We start a new week with a very different world for some. Many people around the world, passionate, dedicated people, have a spent literally years of their lives working to get and keep old aircraft in the air. For one group in particular, those associated with XH-558, this will be a very different week. It will be the first time in many years that the object of their enthusiasm and dedication will no longer be the last flying example of it’s type.  Vulcan XH-558 now joins with the remaining survivors of its type as a ground based display.


When this shot was taken it was of the only flying Vulcan as she passed over the oldest airworthy jet.

This is being felt by many in different ways. Within the small team that has worked for so long their is, no doubt,  feelings of loss and even bereavement. While others are pragmatic and see it as the way of things … the Vulcan’s time had come. Clearly this range of emotions is mirrored within the broader British community. Some even expressing anger at the way the last flight of the Vulcan played out. To those feeling sad, your not alone … to those expressing anger toward the very people that made this last eight years possible I suggest you pull your heads in and show some dignity and appreciation. I’m sorry but I place those attitudes in the same category of those who complain about having to travel to see her … I spent thousands of my own dollars and days travelling the over 20,000 miles return from Australia just to see and photograph her one more time … Enough said.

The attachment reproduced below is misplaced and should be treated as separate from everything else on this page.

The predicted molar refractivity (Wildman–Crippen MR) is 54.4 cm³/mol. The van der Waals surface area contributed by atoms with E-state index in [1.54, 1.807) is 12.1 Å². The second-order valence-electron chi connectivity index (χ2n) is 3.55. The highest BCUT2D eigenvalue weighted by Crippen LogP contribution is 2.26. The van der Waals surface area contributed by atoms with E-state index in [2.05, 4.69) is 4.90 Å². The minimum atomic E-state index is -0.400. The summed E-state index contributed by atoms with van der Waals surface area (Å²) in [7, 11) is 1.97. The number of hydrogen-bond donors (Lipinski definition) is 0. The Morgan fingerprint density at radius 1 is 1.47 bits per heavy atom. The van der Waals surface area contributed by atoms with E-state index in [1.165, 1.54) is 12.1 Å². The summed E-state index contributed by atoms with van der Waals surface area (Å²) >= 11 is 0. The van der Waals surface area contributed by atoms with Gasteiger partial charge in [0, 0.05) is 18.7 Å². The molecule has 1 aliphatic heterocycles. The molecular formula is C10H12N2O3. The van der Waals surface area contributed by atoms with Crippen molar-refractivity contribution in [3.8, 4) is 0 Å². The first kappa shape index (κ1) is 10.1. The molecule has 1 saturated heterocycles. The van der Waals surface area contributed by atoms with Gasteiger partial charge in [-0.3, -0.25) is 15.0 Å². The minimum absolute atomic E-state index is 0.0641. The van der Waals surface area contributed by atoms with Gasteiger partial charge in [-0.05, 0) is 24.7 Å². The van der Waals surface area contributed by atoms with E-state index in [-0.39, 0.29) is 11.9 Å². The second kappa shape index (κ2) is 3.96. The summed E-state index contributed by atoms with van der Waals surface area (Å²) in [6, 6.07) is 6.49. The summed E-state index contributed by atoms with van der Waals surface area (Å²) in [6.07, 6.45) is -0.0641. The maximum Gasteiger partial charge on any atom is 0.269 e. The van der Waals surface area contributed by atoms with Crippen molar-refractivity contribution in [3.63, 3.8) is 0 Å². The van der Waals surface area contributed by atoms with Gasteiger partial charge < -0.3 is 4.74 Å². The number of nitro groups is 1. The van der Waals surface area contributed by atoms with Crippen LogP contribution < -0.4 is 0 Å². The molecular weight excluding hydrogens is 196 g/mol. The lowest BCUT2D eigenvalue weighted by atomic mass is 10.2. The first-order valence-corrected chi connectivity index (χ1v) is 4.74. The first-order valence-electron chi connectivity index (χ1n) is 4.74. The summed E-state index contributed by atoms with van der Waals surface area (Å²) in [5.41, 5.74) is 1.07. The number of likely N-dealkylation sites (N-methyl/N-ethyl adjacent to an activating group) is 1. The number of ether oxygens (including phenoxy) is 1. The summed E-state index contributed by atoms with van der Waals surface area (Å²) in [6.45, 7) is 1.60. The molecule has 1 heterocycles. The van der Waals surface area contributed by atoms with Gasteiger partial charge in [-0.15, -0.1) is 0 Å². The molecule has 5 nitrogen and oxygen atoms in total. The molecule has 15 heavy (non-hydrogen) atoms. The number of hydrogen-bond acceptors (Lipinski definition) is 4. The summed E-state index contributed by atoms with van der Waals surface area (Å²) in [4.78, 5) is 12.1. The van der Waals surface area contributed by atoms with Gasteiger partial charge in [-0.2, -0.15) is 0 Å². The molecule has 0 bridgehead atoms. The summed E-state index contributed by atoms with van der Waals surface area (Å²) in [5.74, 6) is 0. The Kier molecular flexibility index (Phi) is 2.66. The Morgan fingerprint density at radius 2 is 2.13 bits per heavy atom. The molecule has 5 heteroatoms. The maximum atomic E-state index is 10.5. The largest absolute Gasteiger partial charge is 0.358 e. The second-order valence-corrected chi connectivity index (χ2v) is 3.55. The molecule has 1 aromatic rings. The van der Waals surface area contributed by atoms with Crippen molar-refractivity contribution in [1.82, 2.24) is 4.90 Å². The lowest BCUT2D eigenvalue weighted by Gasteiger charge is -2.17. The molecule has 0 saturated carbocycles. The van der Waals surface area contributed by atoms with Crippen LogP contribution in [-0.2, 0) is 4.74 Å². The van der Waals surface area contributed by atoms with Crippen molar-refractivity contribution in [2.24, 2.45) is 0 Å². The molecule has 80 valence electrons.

The fact that her last flight needed to be a performed at short notice to avoid issues with an enthusiastic public is only testament to the good job done by the Vulcan to the Sky Trust and the Vulcan to the sky Club over many years. A good job technically getting and keeping her there and a good job financially raising the funds to make it all happen.


The dedicated tech team preparing her for flight on the 12th September.


Launch … 558 howls overhead as she leaves Doncaster on the 12th September.

So for those of us who weren’t able to be there for that final flight, we are very lucky to be able to watch video’s like the one below. Shot by one of those enthusiastic people who had given much of his time and passion to this aircraft.

The video below was shot by Lee Broadbent, a committee member of the Vulcan To The Sky Club. Lee has generously allowed ASO to present his video here. I particularly like the launch from the wet strip and the teasing touch and go towards the end. Thanks Lee.